“The Dream Machine: Takarazuka, Japan’s All-Female Musical Theatre Extravaganza.”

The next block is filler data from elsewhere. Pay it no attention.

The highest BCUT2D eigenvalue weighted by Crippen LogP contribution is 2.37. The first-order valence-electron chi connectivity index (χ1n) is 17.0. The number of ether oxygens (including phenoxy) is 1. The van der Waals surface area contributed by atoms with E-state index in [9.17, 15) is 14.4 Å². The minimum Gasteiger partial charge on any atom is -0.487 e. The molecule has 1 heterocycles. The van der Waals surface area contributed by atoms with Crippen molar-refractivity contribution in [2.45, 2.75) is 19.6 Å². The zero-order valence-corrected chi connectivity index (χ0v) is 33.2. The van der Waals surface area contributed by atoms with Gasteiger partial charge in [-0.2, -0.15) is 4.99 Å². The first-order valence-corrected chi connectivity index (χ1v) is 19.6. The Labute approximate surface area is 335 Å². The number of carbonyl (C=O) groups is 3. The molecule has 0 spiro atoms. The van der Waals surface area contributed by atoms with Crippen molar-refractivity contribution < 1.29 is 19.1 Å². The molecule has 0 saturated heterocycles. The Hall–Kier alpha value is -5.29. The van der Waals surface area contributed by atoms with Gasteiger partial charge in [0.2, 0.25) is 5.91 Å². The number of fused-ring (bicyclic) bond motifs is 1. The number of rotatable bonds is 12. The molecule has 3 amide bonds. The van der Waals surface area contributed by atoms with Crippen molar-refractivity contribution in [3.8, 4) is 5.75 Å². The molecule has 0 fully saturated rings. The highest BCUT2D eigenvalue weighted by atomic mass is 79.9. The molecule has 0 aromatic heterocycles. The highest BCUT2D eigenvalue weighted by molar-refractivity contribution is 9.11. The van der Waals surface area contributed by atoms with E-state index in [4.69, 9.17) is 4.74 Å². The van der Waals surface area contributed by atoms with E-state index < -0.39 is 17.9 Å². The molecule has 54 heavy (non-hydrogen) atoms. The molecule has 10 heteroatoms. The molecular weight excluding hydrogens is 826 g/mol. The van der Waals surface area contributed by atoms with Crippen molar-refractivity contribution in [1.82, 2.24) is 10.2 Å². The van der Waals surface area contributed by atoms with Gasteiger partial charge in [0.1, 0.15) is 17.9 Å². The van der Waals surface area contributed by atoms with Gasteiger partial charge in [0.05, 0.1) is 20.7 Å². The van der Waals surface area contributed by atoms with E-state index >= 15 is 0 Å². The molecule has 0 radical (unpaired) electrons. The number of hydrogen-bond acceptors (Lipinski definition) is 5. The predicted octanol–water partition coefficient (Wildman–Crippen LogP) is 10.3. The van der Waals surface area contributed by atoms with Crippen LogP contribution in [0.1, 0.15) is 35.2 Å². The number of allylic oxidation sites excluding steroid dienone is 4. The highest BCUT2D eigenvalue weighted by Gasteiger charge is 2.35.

After a modest start in 1914 with a troupe of seventeen young Japanese women, the Takarazuka empire has grown into a large entertainment company which performs to 2.5 million fans every year. Now employing over 400 women (divided into five troupes), the company owns two 2000-seat theatres, and at least one troupe is touring at any given time. The Takarazuka aesthetic is a technicolor pastiche of many performing arts genres: Broadway musical, Vegas revue, Busby Berkeley extravaganza, and show choir. The most famous performers in the troupe are the women who perform the male characters; their performance of masculinity is not conventional drag where the intent is to pass, nor is it a camp performance where the performer and audience share a knowing wink at the artifice. The otokoyaku simultaneously presents both traditional male and female visual codes. While they may thicken their eyebrows and add facial hair, they also don fake eyelashes and apply eyeshadow; the goal is not verisimilitude. With 80-100 elaborately costumed performers on stage, the goal of the company is clear: to create dreams.